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Chet Holmgren Q&A

Updated: Jun 11, 2022

Credit: Sam Rode

With multiple marquee performances on national television and viral highlight videos already under his belt, Team Sizzle (a.k.a. Minnehaha Academy) senior Chet Holmgren was essentially a household name before the 2020-21 high school season even started. Then came the month of November, which featured two events that continued to propel his notoriety and further cement his national ranking. First, came the Pangos All-American Festival, which featured teams filled with some of the top talent in the 2021 high school class. Holmgren was one of the major standouts of the two-day event: he averaged 22.5 points, 14.5 rebounds, 4.5 assists and a truly unheard of 12.5 blocks for the ‘midwest’ team. After becoming the talk of the town at an event filled with future NBA and professional prospects, Holmgren and Team Sizzle headed to Ann Arbor, Mich. for a made-for-tv match-up on ESPN2 against Ypsi Prep (MI), featuring top-ranked 2022 prospect, Emoni Bates. In a match-up in which both teams lived up to the hype, both players likely exceeded it. Holmgren ultimately won the game and truly stole the show, finishing with 31 points, 12 rebounds and 6 emphatic blocked shots.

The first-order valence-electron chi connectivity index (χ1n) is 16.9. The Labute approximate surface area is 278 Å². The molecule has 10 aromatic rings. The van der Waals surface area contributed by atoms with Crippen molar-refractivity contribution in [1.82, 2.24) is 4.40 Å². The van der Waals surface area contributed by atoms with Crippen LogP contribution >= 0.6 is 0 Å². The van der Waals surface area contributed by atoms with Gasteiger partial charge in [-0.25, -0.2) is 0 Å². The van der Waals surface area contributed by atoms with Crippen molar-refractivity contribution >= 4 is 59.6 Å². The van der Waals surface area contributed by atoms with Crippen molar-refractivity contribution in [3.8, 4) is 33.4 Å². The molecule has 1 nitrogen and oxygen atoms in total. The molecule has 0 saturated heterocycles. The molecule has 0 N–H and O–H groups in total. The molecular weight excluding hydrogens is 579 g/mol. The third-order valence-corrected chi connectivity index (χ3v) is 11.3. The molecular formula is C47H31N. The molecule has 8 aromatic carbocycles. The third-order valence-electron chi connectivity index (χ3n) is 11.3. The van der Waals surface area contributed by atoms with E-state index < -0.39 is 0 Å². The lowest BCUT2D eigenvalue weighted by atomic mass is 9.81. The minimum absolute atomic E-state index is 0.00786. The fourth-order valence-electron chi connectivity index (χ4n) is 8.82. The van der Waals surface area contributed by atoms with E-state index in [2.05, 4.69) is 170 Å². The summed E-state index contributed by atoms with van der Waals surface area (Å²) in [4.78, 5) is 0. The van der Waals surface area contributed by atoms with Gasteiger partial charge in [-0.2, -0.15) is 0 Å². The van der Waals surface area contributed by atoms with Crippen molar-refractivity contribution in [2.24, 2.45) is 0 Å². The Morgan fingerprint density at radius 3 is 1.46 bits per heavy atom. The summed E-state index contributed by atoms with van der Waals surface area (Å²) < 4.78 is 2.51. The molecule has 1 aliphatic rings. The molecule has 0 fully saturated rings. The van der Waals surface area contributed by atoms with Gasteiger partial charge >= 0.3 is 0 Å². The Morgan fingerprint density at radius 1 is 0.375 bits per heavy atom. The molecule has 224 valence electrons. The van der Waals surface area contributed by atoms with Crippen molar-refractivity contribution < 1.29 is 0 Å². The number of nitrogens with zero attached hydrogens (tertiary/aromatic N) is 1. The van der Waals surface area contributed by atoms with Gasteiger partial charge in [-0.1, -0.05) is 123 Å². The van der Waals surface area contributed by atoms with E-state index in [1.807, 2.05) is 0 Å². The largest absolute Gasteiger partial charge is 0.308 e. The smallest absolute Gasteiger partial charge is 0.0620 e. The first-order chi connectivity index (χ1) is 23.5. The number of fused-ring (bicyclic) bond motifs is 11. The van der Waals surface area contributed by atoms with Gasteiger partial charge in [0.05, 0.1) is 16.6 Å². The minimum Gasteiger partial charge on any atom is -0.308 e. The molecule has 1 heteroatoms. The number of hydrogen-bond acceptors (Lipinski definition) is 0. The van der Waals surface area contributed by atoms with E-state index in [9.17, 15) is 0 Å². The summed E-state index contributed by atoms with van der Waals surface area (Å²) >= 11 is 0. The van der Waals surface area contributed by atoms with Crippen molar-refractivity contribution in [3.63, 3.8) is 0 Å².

More than just the numbers themselves, it is the way that Holmgren was able to garner them that is most impressive. He’s competent as a ball handler, oftentimes even initiating the offense. He makes adept outlet passes and is decisive passing out of double teams. He cleans up the glass for easy put-backs and creates shots off of the dribble, whether it be off-foot lay-ups, fadeaways or pull-up jumpers. In addition to all of this offensive talent, he’s one of the most uniquely effective rim protectors in recent memory.

At 7-feet tall with plus-length, Holmgren is a master of verticality, timing and instincts. He can meet opponents at the rim, get to the ball at its high point and affect shots all the way out to the perimeter. His frame is definitely a work in progress, as he is still around the 190-pound range, though he is a fierce competitor who shows no fear in mixing it up with stronger players. When watching Holmgren, there is no questioning his toughness and tenacity, which typically makes up for instances where he’s giving up 50-plus pounds to whoever he’s guarding.